Psychology of job loss
Regardless of how philosophical one may tread on the lines of the unpredictability of life, there are certain parts of our life and wellbeing we instinctively and consciously decide to sweep under the carpet of rejection and the destructing impact of losing a job and stable source of income, is definitely one. Paradoxical is the defining position of an employee, as the veil of job security within a ‘permanent’ role which he/she may have applied for, is starkly becoming increasingly momentary. What is dissolving the permanence of job retention till the grey years of retirement for most is likely to gradually disappear from job advertisements and mechanical planning strategies. In a world gravitating rather rapidly towards the virtual world and a subsequent submerging of real life experiences in real time trapped within the ‘submarine’ of the pandemic, it is difficult to justify hiring permanent staff when you can outsource and contract for specific roles with a simple Google search.
This shift is likely to push employment into a more slight state of existence; “employees” becoming their own bosses and undertaking multiple contracts for different organizations at any given time will be the norm (McKinsey Global Institute, 2016). Ultimately, employment will be about outputs, and not inputs.
As the virus continues to devastate lives and businesses, many leadership teams have been forced to make the difficult decision to lay-off and furlough their teams. Regrettably for humans, the loss of a job has long-lasting effects. The psychology of job loss is consistent with what we see in most situations which concern loss and grief.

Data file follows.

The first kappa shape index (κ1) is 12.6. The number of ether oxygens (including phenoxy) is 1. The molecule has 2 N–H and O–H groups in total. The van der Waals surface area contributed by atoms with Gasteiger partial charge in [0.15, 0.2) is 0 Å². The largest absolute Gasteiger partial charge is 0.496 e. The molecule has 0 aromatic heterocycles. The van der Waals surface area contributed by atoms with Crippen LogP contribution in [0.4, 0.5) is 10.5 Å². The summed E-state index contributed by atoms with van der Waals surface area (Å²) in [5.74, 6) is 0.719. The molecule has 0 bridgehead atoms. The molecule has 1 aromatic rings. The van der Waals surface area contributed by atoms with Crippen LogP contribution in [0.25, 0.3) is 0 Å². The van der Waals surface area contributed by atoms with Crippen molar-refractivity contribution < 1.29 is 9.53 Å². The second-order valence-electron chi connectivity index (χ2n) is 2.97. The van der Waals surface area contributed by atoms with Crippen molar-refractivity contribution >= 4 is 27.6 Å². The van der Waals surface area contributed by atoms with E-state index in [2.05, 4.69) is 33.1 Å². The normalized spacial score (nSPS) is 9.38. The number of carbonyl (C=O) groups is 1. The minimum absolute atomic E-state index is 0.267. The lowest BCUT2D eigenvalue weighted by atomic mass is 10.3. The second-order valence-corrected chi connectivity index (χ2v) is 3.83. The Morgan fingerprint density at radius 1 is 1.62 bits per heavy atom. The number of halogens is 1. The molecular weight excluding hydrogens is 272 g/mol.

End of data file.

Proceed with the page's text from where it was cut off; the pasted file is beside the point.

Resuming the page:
Research by George Bonanno (2010) from Columbia University highlights that “people are more stressed out when they fear losing their jobs, than they are when they actually get laid off. When massive job layoffs come closer to home and are observed in their communities, people are more likely to feel they are next, and their well-being drops significantly as a result.”
Also, recent statistics, according to The Entrepreneur, from governments around the world highlight that many employers will be separating from their employees in the coming months. In April, Australia’s Department of Treasury indicated that its unemployment rate would double from 5.1% to 10%. According to Larry Elliott, a journalist for The Guardian: “It matters a lot that the official US unemployment rate rose by more than 10 percentage points to 14.7% in a single month, that the real level of joblessness is actually around 25%, and is likely to reach 30% before it peaks.”